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Tree Planting Could Ease Global Warming, California Scientists Say

December 20, 2004 — By Virginia Hennessey, The Monterey County Herald

As scientists sounded alarms about global warming at an international forum in Argentina this week, local research scientists announced that the solution may be as simple as planting trees.

A lot of trees.

Planting trees on marginal agricultural land could trap significant amounts of carbon dioxide, a so-called greenhouse gas that contributes to global warming, according to findings by a team of researchers from CSU-Monterey Bay and NASA Ames Research Center in Menlo Park.

The team, led by Christopher Potter of NASA Ames and Steven Klooster of CSUMB, reported their findings this week at a meeting of the American Geophysical Union in San Francisco.

The report complemented findings announced at the United Nations conference on climate change in Buenos Aires, where the World Meteorological Organization on Wednesday reported that 2004 was one of the hottest years on record. On Tuesday at that conference, the world's chief climate scientist warned the United States that it was imperative it begin cutting carbon dioxide emissions now.

Potter, Klooster and their team believe they have at least part of the answer to that challenge.

Using data from NASA satellites, fed into computer programs at CSUMB, the team showed that a fifth of the carbon dioxide released annually from fossil-fuel emissions could be "sequestered" by planting groves of trees on marginal agricultural and rangeland areas.

The research also found that controlling infestations of insects that kill trees -- contributing to carbon emissions -- can help battle global warming. The dead trees not only are no longer trapping carbon dioxide, Potter said, but the decaying process emits even more.

Potter said there are currently large insect outbreaks in Canada and the United States that are killing trees "on a pretty massive scale." Scientists are unsure whether the outbreaks are a symptom or a cause of global warming, but they know they can be caused by the sequential warmings that have been seen in record numbers in the 1990s and early this decade.

"Bugs do well under those conditions. They break out of dormant cycles faster and build up a pretty big population," Potter said. "It may be a symbol that something big may be going on."

Concerns over the use of pesticides to control the insects may be irrelevant, Potter said.

"It's awfully difficult to control these pests even with those sorts of methods. They're breaking out over areas the size of California and Canada," he said. "I don't think we have enough pesticides to control them at this point. If humans are helping to warm the climate, then we have to find a way to stop doing that."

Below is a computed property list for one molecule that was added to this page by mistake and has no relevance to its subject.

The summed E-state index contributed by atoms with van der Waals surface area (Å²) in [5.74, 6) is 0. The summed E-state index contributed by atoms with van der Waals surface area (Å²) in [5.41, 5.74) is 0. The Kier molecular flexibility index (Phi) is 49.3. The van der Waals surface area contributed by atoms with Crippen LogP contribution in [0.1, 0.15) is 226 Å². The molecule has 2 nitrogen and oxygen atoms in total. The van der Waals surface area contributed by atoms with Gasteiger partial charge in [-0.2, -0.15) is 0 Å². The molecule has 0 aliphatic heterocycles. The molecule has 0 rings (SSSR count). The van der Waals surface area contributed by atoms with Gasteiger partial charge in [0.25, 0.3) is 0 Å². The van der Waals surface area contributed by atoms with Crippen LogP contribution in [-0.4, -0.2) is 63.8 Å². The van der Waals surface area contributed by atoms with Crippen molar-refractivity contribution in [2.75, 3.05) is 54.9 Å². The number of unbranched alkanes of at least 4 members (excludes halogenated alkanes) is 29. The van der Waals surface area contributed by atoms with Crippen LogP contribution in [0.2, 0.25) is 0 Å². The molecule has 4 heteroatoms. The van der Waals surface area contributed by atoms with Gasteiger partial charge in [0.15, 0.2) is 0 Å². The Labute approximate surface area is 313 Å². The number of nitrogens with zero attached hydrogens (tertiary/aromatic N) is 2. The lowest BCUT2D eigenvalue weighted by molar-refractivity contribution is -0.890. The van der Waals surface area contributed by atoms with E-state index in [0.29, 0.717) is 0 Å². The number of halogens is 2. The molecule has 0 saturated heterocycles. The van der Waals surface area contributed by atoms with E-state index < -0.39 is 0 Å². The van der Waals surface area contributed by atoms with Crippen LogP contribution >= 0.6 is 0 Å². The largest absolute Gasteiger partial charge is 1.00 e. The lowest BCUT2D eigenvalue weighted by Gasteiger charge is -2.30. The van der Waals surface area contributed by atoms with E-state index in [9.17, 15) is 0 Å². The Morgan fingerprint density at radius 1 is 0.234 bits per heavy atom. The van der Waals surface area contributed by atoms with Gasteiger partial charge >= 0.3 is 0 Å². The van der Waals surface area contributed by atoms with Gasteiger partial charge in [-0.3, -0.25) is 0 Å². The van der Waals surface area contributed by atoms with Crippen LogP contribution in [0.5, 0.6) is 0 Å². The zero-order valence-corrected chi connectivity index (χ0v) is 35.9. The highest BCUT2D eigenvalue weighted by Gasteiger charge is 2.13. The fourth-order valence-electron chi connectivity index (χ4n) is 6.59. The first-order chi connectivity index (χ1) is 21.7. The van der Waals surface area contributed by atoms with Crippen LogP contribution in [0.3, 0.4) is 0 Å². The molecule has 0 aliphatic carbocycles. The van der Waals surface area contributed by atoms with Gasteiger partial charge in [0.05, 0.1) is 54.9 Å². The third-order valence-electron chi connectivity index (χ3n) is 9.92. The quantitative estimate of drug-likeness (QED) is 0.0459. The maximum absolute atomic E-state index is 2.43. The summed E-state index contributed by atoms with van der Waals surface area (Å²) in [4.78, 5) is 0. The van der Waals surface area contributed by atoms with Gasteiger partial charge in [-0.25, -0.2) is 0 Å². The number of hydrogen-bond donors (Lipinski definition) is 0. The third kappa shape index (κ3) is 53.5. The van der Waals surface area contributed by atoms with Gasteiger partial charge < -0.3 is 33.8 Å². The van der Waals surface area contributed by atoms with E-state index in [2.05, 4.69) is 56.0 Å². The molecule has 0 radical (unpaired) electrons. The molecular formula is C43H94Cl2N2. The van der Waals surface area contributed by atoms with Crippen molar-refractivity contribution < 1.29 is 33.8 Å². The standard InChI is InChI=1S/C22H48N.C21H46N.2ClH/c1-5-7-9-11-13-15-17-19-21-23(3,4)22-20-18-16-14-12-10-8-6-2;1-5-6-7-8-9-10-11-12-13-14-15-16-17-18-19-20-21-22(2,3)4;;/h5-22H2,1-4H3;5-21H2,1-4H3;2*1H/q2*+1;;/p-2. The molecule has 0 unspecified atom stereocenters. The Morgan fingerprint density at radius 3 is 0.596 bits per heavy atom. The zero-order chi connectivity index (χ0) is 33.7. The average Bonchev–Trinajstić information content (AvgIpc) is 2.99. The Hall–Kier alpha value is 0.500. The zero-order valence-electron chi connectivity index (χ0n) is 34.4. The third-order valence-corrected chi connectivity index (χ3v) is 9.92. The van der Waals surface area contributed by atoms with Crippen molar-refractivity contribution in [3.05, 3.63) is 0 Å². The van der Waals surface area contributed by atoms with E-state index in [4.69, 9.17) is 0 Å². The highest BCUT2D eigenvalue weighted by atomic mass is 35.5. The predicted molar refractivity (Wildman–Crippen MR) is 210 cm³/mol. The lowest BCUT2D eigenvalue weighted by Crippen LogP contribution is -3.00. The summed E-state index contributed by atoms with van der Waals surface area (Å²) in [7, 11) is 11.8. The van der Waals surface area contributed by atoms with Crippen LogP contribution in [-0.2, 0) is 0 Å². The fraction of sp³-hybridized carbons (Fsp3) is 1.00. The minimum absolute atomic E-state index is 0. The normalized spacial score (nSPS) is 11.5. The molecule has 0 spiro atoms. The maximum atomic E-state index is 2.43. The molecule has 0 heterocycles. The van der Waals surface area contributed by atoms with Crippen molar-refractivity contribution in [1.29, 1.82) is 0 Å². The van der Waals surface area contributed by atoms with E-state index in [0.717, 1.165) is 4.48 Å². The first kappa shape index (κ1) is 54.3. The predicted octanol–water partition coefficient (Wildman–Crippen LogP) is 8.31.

In their effort to find a tool for doing that, the team started out by identifying which areas of North America are carbon sources and which are carbon "sinks," areas where more carbon is being retained by living vegetation than is being produced.

"Every country in the world is trying to assess whether it's a source or a sink to the carbon cycle," Potter said.

During a year that does not include an extreme weather condition, such as a drought, the United States is a small sink for carbon in terms of ecosystems, he said.

"But when you compare that with industrial activity," Potter added, "it overwhelms the natural capacity and we end up being a source."

The team used satellite data to identify carbon-source areas. Klooster and CSUMB researcher Vanessa Genovese then plugged that data into a complex computer modeling program that allowed them to make substitutions and estimate how much carbon dioxide could be retained by converting ag land from marginal crops to trees.

"If every square mile had 20 percent planted in trees, it could significantly reduce the amount of carbon emitted by power production every year," said Potter.

The Web-based program is now available to state and federal agencies, which can use it to determine their own sink and source areas and best assess where tree plantings could be most effective.

Klooster said he doesn't "think any one individual is going to get rich right away from it," but some in agriculture, the power industry and state governments have discussed the possibility of offering "carbon credits" and monetary incentives for converting land into a "carbon sink."

He said the American Electric Power Consortium is interested in using the team's findings to help them plan where to invest in planting trees to mitigate carbon emissions. The Nature Conservancy is also interested in how the findings can direct the group in reforestation projects, the researchers said.

"We think it's very significant," Klooster said of the research. "Things are changing and we'd always like to see more people and more money to bring about results in a more timely fashion."

Saving the planet may not be as easy as planting a tree, Potter said, but it could "at least slow down what's happening to the planet."

"Unless we actively try to take (carbon dioxide out of the atmosphere), we're in for at least 100 years of climate change," he said. "We've got to be active."

Source: Knight Ridder/Tribune Business News

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